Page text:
The Canadian Foundation for Advancement of Investor Rights (FAIR Canada) has added former regulator Guy Lemoine to its board.
At its annual general meeting in Toronto on Sept. 23, investor advocacy group elected 11 people to its board. The sole addition is Guy Lemoine, a lawyer, and former vice-chair and commissioner of the predecessor to the Autorité des marchés financiers (AMF), the Commission des valeurs mobilières du Québec (CVMQ).
Lemoine has also served as president of Québec’s adjudicative body, the Bureau de décision et de révision en valeurs mobilières (2003 – 2008), has been a member of the administrative council and secretary of the North American Securities Administrators Association (NASAA), and has worked at both the federal Department of Justice and the Office of the Attorney General of Québec. He also sits on the Consumer and Investor Advisory Council of the Ombudsman for Banking Services and Investments (OBSI).
Neil de Gelder, who had been on the board since 2008, did not stand for re-election. FAIR says that he will continue to be involved with the group as an emeritus advisor.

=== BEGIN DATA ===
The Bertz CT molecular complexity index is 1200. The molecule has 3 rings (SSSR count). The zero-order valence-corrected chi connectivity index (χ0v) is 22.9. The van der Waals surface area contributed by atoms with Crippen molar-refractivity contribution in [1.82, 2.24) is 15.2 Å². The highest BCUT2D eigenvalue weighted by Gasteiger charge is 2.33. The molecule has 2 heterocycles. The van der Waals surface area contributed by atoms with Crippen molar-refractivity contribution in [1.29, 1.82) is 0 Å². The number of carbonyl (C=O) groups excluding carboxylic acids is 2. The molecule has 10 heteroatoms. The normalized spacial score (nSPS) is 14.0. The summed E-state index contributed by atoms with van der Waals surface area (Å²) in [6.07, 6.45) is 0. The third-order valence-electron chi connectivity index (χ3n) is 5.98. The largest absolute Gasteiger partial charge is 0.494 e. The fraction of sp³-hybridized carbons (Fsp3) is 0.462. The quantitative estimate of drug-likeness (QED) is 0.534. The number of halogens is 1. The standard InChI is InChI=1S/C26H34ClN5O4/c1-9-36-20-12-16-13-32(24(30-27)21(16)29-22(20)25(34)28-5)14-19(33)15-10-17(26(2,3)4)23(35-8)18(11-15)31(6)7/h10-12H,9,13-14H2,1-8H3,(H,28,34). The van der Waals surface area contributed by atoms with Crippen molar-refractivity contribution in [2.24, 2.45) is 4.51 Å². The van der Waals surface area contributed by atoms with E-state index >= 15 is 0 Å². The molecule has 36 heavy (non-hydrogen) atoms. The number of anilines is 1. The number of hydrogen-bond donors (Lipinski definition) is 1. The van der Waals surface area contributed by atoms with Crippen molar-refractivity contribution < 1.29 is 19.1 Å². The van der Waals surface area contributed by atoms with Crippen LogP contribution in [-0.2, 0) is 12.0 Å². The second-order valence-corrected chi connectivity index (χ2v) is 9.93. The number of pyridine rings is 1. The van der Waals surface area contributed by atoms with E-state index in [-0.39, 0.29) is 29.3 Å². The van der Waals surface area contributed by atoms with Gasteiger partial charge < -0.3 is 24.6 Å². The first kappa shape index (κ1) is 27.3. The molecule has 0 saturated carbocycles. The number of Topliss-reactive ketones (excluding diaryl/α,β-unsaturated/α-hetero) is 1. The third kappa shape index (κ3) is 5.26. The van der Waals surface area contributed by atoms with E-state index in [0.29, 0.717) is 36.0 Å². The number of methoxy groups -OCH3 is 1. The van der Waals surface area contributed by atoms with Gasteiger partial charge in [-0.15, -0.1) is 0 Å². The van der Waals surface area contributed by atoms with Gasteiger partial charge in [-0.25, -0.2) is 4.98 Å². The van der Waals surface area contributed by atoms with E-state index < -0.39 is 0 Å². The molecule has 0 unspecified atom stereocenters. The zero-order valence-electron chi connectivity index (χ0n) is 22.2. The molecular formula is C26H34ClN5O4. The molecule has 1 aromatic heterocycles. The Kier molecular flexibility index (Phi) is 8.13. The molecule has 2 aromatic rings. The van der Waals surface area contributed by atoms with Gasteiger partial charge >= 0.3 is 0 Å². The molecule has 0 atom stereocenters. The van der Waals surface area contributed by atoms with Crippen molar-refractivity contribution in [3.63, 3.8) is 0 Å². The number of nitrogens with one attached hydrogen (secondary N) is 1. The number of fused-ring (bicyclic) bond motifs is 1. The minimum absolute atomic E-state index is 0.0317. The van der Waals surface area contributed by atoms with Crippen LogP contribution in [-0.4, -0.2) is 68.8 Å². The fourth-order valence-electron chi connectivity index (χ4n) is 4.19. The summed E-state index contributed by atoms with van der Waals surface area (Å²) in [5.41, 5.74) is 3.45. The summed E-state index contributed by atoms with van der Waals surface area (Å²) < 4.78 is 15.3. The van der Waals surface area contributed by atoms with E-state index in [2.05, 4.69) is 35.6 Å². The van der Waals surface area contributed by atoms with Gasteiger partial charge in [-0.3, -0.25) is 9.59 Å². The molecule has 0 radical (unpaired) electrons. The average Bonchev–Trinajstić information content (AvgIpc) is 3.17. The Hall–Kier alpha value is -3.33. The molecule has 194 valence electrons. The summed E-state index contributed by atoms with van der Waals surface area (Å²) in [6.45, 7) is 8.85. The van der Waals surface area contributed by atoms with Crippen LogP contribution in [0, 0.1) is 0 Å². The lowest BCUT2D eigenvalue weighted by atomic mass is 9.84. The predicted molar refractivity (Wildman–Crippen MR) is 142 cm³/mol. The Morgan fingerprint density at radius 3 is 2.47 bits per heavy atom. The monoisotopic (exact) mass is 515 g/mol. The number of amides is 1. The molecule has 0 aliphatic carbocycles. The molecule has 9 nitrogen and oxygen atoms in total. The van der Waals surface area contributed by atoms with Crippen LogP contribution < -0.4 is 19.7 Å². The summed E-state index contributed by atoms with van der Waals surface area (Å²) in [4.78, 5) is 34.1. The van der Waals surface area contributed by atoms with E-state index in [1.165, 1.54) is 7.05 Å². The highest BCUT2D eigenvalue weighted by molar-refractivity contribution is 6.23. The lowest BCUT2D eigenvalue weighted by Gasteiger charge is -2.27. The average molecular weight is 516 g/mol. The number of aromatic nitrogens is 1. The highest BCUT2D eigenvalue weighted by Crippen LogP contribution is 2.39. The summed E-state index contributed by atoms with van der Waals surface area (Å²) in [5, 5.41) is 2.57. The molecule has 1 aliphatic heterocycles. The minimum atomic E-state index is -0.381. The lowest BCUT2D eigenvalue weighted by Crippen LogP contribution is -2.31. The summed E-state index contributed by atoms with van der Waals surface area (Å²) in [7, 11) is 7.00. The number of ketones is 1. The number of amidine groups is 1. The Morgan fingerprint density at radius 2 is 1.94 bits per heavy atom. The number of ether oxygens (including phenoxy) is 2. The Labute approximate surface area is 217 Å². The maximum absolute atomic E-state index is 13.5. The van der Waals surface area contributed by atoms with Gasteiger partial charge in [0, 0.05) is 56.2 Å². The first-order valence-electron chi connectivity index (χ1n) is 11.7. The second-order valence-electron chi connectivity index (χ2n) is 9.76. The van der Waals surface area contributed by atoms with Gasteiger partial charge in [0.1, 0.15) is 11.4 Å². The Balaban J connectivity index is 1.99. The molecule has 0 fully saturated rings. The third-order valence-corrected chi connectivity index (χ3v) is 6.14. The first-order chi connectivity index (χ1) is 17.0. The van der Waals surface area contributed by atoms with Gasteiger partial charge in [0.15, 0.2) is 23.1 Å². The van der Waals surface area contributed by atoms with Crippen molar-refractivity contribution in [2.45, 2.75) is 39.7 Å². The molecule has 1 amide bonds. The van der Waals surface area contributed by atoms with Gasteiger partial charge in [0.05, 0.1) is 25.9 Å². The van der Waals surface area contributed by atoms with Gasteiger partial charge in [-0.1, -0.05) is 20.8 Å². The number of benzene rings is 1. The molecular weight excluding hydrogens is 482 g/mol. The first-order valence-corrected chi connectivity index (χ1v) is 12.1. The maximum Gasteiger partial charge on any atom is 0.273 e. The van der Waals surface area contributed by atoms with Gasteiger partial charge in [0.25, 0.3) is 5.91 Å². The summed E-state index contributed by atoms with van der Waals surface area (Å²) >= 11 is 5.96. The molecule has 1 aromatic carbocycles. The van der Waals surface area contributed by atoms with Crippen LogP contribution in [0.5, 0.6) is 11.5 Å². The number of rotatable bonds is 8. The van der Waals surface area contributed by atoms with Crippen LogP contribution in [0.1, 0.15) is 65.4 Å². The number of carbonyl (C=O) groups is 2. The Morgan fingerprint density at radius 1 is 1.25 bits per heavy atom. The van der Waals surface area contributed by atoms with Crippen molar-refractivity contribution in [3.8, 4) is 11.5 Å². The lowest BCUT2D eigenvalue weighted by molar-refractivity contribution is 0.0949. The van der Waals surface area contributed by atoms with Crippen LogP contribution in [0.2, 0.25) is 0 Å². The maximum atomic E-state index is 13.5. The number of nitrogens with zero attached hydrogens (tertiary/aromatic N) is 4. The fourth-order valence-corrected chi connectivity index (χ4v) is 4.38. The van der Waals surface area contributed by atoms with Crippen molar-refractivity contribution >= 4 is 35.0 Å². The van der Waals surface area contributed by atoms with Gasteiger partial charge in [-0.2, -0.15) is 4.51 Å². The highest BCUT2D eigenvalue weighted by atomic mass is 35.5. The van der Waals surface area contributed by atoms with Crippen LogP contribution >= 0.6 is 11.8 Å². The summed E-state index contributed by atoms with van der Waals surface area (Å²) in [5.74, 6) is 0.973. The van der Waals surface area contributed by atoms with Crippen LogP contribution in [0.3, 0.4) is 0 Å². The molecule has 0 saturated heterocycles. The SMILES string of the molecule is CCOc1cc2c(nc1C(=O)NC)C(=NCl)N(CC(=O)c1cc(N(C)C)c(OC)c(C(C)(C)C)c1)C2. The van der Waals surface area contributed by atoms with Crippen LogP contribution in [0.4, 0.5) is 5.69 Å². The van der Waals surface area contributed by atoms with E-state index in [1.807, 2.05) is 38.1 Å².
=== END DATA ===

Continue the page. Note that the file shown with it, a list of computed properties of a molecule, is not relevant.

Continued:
Long-time journalist Ellen Roseman was elected to serve as chairwoman of FAIR’s board once again. The group’s founder, and former executive director, Ermanno Pascutto, was added to its executive committee. Additionally, former regulator Larry Waite and former advisor and journalis, Preet Banerjee, joined its finance and audit committee.
FAIR has made reform of the client-advisor relationship one of its central strategic priorities for the next few years. Among its priorities for 2014 to 2017, it says that it will continue to advocate reform “to encourage a better alignment of the interests of retail investors and financial advisors and improve outcomes for the investing public, and will advocate for the adoption of a requirement that registrants have a duty to act in the client’s best interests.”
It also pledges to “investigate and analyze the impact of complex and high-fee investments on investors, promote greater transparency surrounding fees, and call for a ban on compensation that leads to poor advice (including trailer commissions), as well as more substantive regulation of investments that often lead to poor consumer outcomes (such as group scholarship plans).”
Additionally, the group plans to focus on investment fraud, and will push for action on its recent recommendations for combating fraud; it will take on emerging issues, such as equity crowdfunding and the rise of the exempt market; and, it will be working to secure sustainable funding.